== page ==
Wednesday with the WESLEY’S – Samuel Wesley, Father to John and Charles

The past two weeks we spent on the ancestors of John and Charles. Specifically John and Charles’ grandparents and great-grandparents.

Though there is a great deal of information available about Susanna, there is little about her processors as can easily be seen from last Wednesday’s post. Her father, Samuel Annesley, fairly well known non-conformist preacher of the day, was the son of John & Judith Aneley. Beyond there names, I have found no other information. Nor does there seem to be readily available information on Samuel Annesley’s wife Mary White.

There was more information about Samuel’s parents. Both Samuel’s father and grandfather were non-conformist (dissenter) pastors. Young Samuel began his early years heavily influenced by the non-conformist. Following some early, basic education, young Samuel was to study in preparation for becoming a minister in the dissenting (not Church of England) understanding of theology known in the 17th century. He was to train under the instruction of Theophilus Gale. The plan derailed when Gale passed away suddenly in 1678.

Samuel found himself in another grammar school, continuing that basic education. He was then placed in the Dissenting Academies near Newington Green with an annual scholarship. Sometime later, Samuel resigned his place in the Academies, giving up his annual scholarship. He headed west, walking the approximately 130 miles to Oxford where he enrolled in Exeter College as “a poor scholar.” During his time at Oxford Samuel supported himself working as a servant to wealthy students on campus. He also helped himself financially by publishing a small volume of poems he titled, “Maggots: or Poems on Several Subjects never before Handled.” The first poem, served as inspiration for the book’s title. That poem was all about the rather distasteful creatures.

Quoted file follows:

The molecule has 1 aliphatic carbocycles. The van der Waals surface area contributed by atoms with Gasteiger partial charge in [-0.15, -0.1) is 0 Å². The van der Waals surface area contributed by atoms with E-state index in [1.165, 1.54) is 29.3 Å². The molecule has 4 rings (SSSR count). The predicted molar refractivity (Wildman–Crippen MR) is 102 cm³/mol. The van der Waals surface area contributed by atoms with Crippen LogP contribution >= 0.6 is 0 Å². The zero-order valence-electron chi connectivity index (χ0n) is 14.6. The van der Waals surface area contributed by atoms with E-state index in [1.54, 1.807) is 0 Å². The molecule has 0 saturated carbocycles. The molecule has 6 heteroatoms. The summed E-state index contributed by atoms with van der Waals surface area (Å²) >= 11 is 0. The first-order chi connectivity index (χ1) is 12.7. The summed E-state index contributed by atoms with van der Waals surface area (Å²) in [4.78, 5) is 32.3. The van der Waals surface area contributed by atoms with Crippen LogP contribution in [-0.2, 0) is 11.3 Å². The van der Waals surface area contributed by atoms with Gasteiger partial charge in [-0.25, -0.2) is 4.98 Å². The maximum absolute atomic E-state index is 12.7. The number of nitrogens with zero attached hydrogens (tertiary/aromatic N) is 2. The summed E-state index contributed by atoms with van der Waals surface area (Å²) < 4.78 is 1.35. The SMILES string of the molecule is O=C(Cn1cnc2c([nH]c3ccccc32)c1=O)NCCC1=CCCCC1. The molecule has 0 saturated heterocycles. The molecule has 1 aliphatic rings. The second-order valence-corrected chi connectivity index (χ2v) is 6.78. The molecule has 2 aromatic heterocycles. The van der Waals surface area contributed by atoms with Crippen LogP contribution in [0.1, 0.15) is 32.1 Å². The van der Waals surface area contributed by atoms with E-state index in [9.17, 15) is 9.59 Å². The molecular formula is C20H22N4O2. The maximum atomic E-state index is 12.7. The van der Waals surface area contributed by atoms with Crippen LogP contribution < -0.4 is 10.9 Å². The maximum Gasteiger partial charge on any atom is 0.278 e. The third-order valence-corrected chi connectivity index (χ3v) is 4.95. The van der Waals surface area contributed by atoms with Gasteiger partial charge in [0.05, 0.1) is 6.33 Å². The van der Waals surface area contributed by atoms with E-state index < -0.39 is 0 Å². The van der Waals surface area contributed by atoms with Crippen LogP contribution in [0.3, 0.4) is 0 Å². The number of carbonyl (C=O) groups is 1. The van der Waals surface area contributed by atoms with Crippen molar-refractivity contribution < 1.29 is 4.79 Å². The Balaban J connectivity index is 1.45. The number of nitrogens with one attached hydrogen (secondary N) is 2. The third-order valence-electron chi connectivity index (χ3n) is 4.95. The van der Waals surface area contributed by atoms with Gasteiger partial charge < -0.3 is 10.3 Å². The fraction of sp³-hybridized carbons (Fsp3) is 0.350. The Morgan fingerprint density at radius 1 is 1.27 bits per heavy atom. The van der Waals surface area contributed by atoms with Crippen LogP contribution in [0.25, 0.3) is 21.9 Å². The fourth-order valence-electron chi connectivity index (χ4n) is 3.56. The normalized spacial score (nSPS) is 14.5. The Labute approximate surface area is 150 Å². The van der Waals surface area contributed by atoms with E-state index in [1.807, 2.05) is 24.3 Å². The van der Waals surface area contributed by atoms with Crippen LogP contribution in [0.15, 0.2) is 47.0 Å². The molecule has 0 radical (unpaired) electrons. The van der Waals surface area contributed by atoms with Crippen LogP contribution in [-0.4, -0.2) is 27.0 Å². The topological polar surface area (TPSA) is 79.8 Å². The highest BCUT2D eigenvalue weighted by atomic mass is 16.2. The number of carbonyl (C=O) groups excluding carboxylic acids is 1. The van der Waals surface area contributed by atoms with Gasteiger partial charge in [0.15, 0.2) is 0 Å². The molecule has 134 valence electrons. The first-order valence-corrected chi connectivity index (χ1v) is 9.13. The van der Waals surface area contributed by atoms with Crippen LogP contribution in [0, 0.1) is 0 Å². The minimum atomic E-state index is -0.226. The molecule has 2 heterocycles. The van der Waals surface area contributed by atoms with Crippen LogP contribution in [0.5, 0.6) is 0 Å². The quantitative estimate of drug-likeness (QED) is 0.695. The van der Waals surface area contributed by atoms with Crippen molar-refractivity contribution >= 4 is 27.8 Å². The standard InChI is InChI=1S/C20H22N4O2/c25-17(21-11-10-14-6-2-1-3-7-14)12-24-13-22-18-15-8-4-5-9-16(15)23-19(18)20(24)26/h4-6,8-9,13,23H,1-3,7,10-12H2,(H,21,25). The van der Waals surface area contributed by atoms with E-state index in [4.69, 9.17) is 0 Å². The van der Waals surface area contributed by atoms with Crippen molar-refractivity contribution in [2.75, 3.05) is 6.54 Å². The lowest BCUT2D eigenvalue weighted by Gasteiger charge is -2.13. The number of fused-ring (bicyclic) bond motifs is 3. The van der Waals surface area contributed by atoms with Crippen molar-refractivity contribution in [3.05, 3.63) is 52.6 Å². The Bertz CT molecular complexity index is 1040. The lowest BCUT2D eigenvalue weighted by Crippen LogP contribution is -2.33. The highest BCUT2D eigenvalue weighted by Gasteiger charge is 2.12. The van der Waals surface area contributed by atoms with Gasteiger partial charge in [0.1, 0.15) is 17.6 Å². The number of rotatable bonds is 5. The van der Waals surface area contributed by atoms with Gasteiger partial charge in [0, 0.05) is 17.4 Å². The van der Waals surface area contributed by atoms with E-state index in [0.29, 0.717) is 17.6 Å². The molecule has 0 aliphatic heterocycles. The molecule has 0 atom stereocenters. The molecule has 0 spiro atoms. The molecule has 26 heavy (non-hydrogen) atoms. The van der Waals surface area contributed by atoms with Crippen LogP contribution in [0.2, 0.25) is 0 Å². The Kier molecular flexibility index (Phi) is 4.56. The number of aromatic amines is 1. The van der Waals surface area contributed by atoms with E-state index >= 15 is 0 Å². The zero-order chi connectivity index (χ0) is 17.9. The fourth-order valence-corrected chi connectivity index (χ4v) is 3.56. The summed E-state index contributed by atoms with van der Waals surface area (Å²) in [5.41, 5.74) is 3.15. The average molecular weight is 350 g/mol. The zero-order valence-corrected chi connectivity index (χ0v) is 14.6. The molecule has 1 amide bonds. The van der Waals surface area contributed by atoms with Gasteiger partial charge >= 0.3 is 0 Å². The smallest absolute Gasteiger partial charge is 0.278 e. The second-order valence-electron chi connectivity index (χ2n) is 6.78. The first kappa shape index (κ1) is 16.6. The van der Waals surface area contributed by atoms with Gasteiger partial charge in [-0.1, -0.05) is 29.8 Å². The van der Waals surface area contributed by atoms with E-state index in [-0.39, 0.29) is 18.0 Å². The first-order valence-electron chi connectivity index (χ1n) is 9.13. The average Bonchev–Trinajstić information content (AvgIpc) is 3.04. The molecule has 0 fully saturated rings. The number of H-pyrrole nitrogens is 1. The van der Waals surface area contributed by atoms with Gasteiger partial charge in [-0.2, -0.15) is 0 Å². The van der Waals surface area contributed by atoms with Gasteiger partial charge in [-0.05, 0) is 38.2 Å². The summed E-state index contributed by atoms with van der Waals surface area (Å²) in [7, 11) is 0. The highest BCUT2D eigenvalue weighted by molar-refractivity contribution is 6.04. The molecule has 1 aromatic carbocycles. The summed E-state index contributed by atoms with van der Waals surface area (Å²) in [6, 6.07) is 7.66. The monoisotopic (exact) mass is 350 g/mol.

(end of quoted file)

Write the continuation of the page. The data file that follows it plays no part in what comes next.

In 1688 Wesley married Susanna Annesley. The couple parented 19 children. Nine of the children died in infancy. Of the surviving ten children, there were three boys including John and Charles. There were seven girls.

In 1693 Samuel wrote the epic poem, “The Life of Christ.” He dedicated the work to Queen Mary. In 1697, in the opinions of most historians, as a reward for having dedicated the poem to her, appointed Samuel to Epworth. The same historians debate how much of a reward the appointment might actually have been.

Samuel Wesley was a devotee of high church liturgies, academic pursuits, along with his loyalist-Tory political philosophies put him at odds with this church members and neighbors. Things started off bad and went downhill from there. A suspicious fire burned the Epworth parsonage down. Young John barely escaped.

Samuel continued his poetic work though it was, for the most part considered unremarkable in both content and writing. He apparently preferred speed in his writing over the language and work considered to be proper in poetry of his day. He did go on to complete a Master of Arts degree at Corpus Christi College at Cambridge.

Samuel Wesley spent much of his adult life in debt. His salary at Epworth was quiet low and with all the mouths needing fed, it was always a financial struggle that eventually sent Samuel to debtor’s prison. And the ways Susanna used to provide her her family during almost constant financial difficulty was remarkable, but more on that next week.

Be blessed.

Seeking the Genuine,

Copyright 2020, J. Keith Broyles, All Rights Reserved


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